Posted in poetry potluck

Poetry Potluck: French Toast Amandine

Food and poetry have long been a perfect pairing. In this reblog of a section in our newsletter, we share a recipe and poem duo to feed all the senses. To submit your own pairing, e-mail cpoetry@msu.edu with the subject line “Poetry Potluck Submission” and include the recipe, poem, and a brief introduction as to why they are meaningful to you. This week’s pair is brought to you by Center for Poetry intern Kelsey Block.

 

french toast
Image via The New York Times

I found this recipe scrolling around on the New York Times’ website a few weeks ago. My friend and I have recently started having weekend brunches, and when I saw this, I immediately knew it would be perfect for the occasion. I don’t get to see her as often as I would like, so the hours we spend cooking and eating together are some of the most lighthearted moments of my week, and I really do cherish them. I think this poem does a good job of illustrating the air of companionship that often accompanies working in the kitchen.

– Kelsey

French Toast Amandine
Ingredients

  • 6 large eggs
  •  ½ cup whole milk, cream or half and half
  • 2 tablespoons white sugar
  • 1 teaspoon kosher salt
  •  ½ teaspoon vanilla extract
  • 1 loaf thick-sliced brioche, challah or country bread
  • 1 cup sliced almonds
  • 4 to 6 tablespoons unsalted butter, ideally clarified or high-fat.

Preparation

  1. Preheat oven to 200. Whisk together eggs, milk (or cream or half and half), sugar, salt and vanilla extract.
  2. Lay bread in a baking pan, and pour egg mixture over top. Let sit 3 minutes, then turn slices over, making sure egg mixture has covered slices, with no dry spots
  3. Spread sliced almonds on a baking sheet, and put soaked bread slices on top. Press to adhere, then turn and repeat on other side; sprinkle with almond slices as needed. One side will be more crusted; cook that side first (and serve facing up).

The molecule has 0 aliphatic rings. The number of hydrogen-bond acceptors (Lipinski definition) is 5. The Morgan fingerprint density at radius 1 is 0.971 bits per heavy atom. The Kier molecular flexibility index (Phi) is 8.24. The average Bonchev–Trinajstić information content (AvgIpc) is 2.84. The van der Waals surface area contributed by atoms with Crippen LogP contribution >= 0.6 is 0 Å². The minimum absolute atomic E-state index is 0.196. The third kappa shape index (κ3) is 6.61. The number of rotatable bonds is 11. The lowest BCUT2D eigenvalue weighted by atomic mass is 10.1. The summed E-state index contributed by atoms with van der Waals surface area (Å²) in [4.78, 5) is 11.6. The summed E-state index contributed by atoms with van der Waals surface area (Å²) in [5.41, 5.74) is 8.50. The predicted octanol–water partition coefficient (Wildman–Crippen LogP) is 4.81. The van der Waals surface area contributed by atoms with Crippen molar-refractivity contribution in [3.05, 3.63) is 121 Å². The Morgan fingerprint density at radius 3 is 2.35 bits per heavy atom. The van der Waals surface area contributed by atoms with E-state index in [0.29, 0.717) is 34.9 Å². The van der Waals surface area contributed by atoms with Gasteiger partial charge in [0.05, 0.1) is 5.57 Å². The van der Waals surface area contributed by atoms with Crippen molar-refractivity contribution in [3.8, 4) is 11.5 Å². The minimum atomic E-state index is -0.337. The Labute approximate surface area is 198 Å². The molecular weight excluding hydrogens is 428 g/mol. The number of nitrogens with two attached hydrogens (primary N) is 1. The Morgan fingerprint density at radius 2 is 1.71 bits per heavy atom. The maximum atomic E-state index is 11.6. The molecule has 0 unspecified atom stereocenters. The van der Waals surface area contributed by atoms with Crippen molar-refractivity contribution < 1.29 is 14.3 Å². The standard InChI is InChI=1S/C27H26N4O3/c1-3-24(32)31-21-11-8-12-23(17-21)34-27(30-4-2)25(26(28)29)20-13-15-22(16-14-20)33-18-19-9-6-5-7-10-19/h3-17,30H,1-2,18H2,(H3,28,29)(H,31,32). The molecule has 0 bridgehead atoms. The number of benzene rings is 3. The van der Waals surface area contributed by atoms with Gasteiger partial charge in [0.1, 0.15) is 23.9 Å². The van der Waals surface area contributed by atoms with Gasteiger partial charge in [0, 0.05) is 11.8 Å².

4. Put some of the butter into a skillet placed over medium-high heat; when it’s hot, add bread slices in batches, cooking until they’re golden brown and crisp, a few minutes per side. Transfer finished toasts to a platter, and place in oven to keep warm. Repeat with remaining butter and bread.
  5. Serve finished toasts with fruit compote, maple syrup or (and!) a dusting of confectioners’ sugar.

“Breakfast”
By Mary Lamb

A dinner party, coffee, tea,
Sandwich, or supper, all may be
In their way pleasant. But to me
Not one of these deserves the praise
That welcomer of new-born days,
A breakfast, merits; ever giving
Cheerful notice we are living
Another day refreshed by sleep,
When its festival we keep.
Now although I would not slight
Those kindly words we use ‘Good night’,
Yet parting words are words of sorrow,
And may not vie with sweet ‘Good Morrow’,
With which again our friends we greet,
When in the breakfast-room we meet,
At the social table round,
Listening to the lively sound
Of those notes which never tire,
Of urn, or kettle on the fire.
Sleepy Robert never hears
Or urn, or kettle; he appears
When all have finished, one by one
Dropping off, and breakfast done.
Yet has he too his own pleasure,
His breakfast hour’s his hour of leisure;
And, left alone, he reads or muses,
Or else in idle mood he uses
To sit and watch the venturous fly,
Where the sugar’s piled high,
Clambering o’er the lumps so white,
Rocky cliffs of sweet delight.
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Author:

The Center for Poetry opened in the fall of 2007 to encourage the reading, writing, and discussion of poetry and to create an awareness of the place and power of poetry in our everyday lives. We think about this in a number of ways, including through readings, shows, community outreach, and workshops. We are at work building a poetry community at MSU and in the greater Lansing area. Contact: cpoetry@msu.edu (517) 884-1932 http://www.poetry.rcah.msu.edu

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